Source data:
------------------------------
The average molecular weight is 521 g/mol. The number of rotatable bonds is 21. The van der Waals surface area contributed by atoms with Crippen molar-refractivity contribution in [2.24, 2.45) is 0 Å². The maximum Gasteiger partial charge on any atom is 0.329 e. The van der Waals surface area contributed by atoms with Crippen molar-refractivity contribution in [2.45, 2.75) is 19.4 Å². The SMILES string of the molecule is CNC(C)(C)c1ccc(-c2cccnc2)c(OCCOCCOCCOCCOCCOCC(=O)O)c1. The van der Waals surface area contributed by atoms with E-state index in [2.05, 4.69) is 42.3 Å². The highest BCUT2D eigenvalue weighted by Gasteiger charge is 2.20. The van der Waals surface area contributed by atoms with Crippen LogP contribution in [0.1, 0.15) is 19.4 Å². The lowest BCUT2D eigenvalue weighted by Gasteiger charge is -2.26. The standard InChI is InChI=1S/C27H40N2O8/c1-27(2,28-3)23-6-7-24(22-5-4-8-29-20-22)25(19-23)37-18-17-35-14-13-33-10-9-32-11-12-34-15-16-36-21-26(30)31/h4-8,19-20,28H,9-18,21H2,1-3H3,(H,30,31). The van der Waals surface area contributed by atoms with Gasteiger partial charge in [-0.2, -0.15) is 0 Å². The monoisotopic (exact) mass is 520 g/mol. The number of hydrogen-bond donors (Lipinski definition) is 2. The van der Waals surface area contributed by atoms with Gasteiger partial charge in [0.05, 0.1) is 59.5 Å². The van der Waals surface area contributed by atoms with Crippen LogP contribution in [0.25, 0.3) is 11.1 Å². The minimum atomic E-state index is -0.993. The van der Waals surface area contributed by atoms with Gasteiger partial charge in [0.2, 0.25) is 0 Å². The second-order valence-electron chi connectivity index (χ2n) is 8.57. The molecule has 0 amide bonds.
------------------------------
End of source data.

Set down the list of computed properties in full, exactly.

The average molecular weight is 521 g/mol. The number of rotatable bonds is 21. The van der Waals surface area contributed by atoms with Crippen molar-refractivity contribution in [2.24, 2.45) is 0 Å². The maximum Gasteiger partial charge on any atom is 0.329 e. The van der Waals surface area contributed by atoms with Crippen molar-refractivity contribution in [2.45, 2.75) is 19.4 Å². The SMILES string of the molecule is CNC(C)(C)c1ccc(-c2cccnc2)c(OCCOCCOCCOCCOCCOCC(=O)O)c1. The van der Waals surface area contributed by atoms with E-state index in [2.05, 4.69) is 42.3 Å². The highest BCUT2D eigenvalue weighted by Gasteiger charge is 2.20. The van der Waals surface area contributed by atoms with Crippen LogP contribution in [0.1, 0.15) is 19.4 Å². The lowest BCUT2D eigenvalue weighted by Gasteiger charge is -2.26. The standard InChI is InChI=1S/C27H40N2O8/c1-27(2,28-3)23-6-7-24(22-5-4-8-29-20-22)25(19-23)37-18-17-35-14-13-33-10-9-32-11-12-34-15-16-36-21-26(30)31/h4-8,19-20,28H,9-18,21H2,1-3H3,(H,30,31). The van der Waals surface area contributed by atoms with Gasteiger partial charge in [-0.2, -0.15) is 0 Å². The monoisotopic (exact) mass is 520 g/mol. The number of hydrogen-bond donors (Lipinski definition) is 2. The van der Waals surface area contributed by atoms with Gasteiger partial charge in [0.05, 0.1) is 59.5 Å². The van der Waals surface area contributed by atoms with Crippen LogP contribution in [0.25, 0.3) is 11.1 Å². The minimum atomic E-state index is -0.993. The van der Waals surface area contributed by atoms with Gasteiger partial charge in [0.2, 0.25) is 0 Å². The second-order valence-electron chi connectivity index (χ2n) is 8.57. The molecule has 0 amide bonds.